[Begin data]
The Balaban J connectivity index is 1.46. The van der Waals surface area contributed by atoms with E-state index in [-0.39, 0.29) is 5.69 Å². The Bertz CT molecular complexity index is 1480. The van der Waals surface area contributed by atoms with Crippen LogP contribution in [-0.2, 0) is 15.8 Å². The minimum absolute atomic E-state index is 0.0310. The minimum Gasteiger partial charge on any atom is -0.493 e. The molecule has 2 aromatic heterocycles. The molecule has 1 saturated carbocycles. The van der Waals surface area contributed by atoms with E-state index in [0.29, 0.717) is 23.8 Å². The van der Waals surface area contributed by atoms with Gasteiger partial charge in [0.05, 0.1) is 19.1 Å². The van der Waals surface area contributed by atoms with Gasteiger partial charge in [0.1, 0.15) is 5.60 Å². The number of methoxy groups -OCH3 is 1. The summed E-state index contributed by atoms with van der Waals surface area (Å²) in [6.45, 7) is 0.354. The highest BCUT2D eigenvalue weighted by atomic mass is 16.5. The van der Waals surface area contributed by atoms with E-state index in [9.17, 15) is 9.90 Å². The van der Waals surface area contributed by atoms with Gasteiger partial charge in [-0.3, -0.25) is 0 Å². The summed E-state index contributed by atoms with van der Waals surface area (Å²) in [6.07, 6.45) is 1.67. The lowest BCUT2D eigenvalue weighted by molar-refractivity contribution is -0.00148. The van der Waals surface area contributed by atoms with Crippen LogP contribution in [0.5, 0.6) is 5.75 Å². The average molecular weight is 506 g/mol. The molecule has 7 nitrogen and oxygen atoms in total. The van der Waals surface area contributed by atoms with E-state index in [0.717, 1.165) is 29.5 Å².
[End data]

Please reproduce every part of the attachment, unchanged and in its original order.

The Balaban J connectivity index is 1.46. The van der Waals surface area contributed by atoms with E-state index in [-0.39, 0.29) is 5.69 Å². The Bertz CT molecular complexity index is 1480. The van der Waals surface area contributed by atoms with Crippen LogP contribution in [-0.2, 0) is 15.8 Å². The minimum absolute atomic E-state index is 0.0310. The minimum Gasteiger partial charge on any atom is -0.493 e. The molecule has 2 aromatic heterocycles. The molecule has 1 saturated carbocycles. The van der Waals surface area contributed by atoms with E-state index in [0.29, 0.717) is 23.8 Å². The van der Waals surface area contributed by atoms with Gasteiger partial charge in [0.05, 0.1) is 19.1 Å². The van der Waals surface area contributed by atoms with Gasteiger partial charge in [0.1, 0.15) is 5.60 Å². The number of methoxy groups -OCH3 is 1. The summed E-state index contributed by atoms with van der Waals surface area (Å²) in [6.45, 7) is 0.354. The highest BCUT2D eigenvalue weighted by atomic mass is 16.5. The van der Waals surface area contributed by atoms with E-state index in [9.17, 15) is 9.90 Å². The van der Waals surface area contributed by atoms with Gasteiger partial charge in [-0.3, -0.25) is 0 Å². The summed E-state index contributed by atoms with van der Waals surface area (Å²) in [6.07, 6.45) is 1.67. The lowest BCUT2D eigenvalue weighted by molar-refractivity contribution is -0.00148. The van der Waals surface area contributed by atoms with Crippen LogP contribution in [0.5, 0.6) is 5.75 Å². The average molecular weight is 506 g/mol. The molecule has 7 nitrogen and oxygen atoms in total. The van der Waals surface area contributed by atoms with E-state index in [0.717, 1.165) is 29.5 Å².